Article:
Present Yourself as the Solution to the Employer's Needs

Exercise 1: Create Your Resume

Now that you are familiar with several employer's needs, present the opportunity to fill those needs. You have a product to offer: You! Tell the employer how your strengths and abilities can meet their needs. Highlight what you have to offer and show you are well rounded. Be careful not to pigeon hole yourself causing elimination from consideration for additional positions within the organization.

Remember, the following tips are merely guidelines. Use your own words, your natural style of speaking, and say what's comfortable for you.

You can organize your resume two different ways: chronological or functional. 

Chronological format: List your job history starting with your current or most recent position and work back 10-15 years. This provides a clear progression in a particular field and works well for people who are building on their experience.
NEW! Automatically generate your own chronological format resume.

Functional/Combination format: Focus on your areas of expertise, highlighting your key accomplishments (which may include volunteer work). The flexibility of this format allows you to focus on the accomplishments that are most relevant to the position you seek. The functional format works well for those changing career fields or those with strong accomplishments in a particular function.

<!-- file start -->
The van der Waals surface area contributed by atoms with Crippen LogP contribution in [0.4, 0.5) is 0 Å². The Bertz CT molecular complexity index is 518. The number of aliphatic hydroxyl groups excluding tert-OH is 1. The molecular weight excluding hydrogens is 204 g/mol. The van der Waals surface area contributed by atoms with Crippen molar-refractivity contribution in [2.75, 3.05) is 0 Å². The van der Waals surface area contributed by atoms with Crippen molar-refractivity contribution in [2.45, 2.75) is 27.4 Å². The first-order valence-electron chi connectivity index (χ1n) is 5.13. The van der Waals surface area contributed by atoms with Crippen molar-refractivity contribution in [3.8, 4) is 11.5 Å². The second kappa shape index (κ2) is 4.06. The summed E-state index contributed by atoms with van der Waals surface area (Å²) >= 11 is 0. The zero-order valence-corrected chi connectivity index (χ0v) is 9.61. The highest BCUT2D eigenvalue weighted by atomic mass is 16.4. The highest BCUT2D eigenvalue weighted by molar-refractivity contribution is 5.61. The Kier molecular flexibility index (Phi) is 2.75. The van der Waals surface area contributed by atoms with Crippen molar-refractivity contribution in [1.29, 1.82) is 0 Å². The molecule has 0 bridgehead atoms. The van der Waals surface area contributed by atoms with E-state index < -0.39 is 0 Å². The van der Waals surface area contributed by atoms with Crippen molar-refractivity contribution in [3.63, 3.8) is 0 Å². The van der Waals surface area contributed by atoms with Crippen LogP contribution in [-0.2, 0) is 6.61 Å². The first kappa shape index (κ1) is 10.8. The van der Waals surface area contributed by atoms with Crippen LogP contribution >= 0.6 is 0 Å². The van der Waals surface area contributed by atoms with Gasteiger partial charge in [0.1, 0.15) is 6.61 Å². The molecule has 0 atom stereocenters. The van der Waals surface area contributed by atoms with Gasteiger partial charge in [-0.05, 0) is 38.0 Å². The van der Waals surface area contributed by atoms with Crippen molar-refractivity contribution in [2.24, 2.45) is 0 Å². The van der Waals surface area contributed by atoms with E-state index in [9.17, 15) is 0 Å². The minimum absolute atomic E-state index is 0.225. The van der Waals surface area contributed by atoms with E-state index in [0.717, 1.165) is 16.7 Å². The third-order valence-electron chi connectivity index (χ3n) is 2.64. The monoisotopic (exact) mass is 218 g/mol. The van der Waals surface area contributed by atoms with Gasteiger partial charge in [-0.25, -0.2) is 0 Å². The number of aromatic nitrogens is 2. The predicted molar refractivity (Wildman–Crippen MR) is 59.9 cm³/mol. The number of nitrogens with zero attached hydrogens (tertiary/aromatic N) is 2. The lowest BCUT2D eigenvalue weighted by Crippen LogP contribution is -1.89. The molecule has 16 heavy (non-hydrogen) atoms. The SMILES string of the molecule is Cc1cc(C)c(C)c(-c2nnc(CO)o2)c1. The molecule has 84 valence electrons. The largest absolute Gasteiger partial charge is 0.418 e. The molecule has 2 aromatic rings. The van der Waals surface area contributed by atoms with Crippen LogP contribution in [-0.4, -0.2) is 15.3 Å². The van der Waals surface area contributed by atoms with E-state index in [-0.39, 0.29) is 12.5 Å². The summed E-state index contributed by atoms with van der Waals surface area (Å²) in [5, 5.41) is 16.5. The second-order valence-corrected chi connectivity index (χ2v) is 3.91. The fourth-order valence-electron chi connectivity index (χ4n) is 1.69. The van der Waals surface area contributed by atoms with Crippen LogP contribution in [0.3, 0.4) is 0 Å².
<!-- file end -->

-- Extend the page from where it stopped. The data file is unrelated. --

The key is to express your accomplishments and experience in a straight-forward, honest layout. You must be comfortable with the arrangement and information. 

Resume Writing Tips

Your resume will not get you a job, it will get you an interview. Highlight only those accomplishments, additional training courses, memberships and community activities that support your career goal. Consider the following resume do’s and don’ts:

Resume Do’s: Resume Don’ts:
  • Be honest
  • Be specific about your accomplishments and results – use action verbs
  • Keep your resume to no more than two pages – your reader will likely spend 30 seconds or less reviewing your resume
  • Leave white space – use bullets rather than paragraphs, wide margins, space in between headings, etc.
  • Use white, high quality bond paper
  • Double-check your spelling and grammar
  • Follow up faxes and emails with a paper copy
  • Talk about what you can do - there is no need to mention a disability at this point
  • Do not include salary information
  • Don’t list job tasks and duties
    Do not speak in generalities
  • Do not eliminate yourself from a position by including graduation dates, a photo, medical information, race, religion, etc.
  • Do not use a distracting layout or graphics
  • Do not include references

Give yourself a sanity check: review your resume. Show it to someone who knows you. Does it sound like you (the best possible you)?

Continue to exercise 2: Create A Cover Letter